Hematopoietic stem cell (HSC) transplantation possesses the ability to provide a life-long cure for all of these diverse diseases, as it allows for the replacement of defective HSC. Although effective, the use of this form of treatment is severely limited because of the current need to administer chemotherapy or radiation prior to the transplant to permit engraftment of donor stem cells. The transplant procedure itself carries a risk of death for ~10-20% of patients, and there are long-term toxicities associated with chemoradiation such as infertility, secondary malignancies, endocrine dysfunction, organ damage, and in children, mental and physical growth impairment.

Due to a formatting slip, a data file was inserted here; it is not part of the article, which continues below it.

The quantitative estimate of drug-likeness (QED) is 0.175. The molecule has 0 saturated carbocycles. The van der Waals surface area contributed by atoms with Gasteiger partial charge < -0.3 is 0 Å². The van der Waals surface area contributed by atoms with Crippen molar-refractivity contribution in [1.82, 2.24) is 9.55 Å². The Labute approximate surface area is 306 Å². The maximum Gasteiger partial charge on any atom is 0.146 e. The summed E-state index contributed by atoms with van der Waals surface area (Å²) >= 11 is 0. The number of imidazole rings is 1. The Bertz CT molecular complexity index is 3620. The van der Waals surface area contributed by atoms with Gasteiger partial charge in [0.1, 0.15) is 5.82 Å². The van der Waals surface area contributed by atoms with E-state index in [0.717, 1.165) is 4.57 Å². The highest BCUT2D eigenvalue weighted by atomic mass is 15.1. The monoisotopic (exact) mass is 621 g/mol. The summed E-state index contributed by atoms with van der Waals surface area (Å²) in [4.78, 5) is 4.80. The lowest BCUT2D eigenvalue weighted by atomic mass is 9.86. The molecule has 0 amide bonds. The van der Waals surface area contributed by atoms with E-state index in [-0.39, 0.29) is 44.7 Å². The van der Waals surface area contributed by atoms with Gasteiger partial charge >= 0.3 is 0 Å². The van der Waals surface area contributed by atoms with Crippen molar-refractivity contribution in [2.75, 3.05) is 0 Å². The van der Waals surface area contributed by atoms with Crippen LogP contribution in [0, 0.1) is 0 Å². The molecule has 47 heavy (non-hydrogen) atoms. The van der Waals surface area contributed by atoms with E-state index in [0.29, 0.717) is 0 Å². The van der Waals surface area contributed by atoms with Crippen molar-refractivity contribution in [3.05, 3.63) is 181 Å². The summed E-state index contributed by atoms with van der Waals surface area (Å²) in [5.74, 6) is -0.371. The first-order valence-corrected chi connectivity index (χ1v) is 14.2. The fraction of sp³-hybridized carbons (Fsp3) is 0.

By developing a novel, non-toxic antibody-based conditioning method, HSC transplants could be expanded to the treatment of non-life threatening yet debilitating diseases that are currently not transplanted due to the associated toxicities. We have achieved this goal with an antibody in mice and have identified a similar agent for use in patients. We aim to begin safely treating patients that suffer from severe combined immunodeficiency (SCID), a diverse disorder that is caused by defects in HSCs. While the incidence of SCID has been thought to be rare, preliminary results of newborn screening in California suggest the incidence is 1/30,000 newborns. In addition, a number of previously treated patients with SCID who did not engraft with donor stem cells are now developing immune failure. The clinical trial to be performed will treat immunodeficient patients from across the state of California through the network of institutions incorporated into this disease team of world-renowned stem cell and transplantation experts.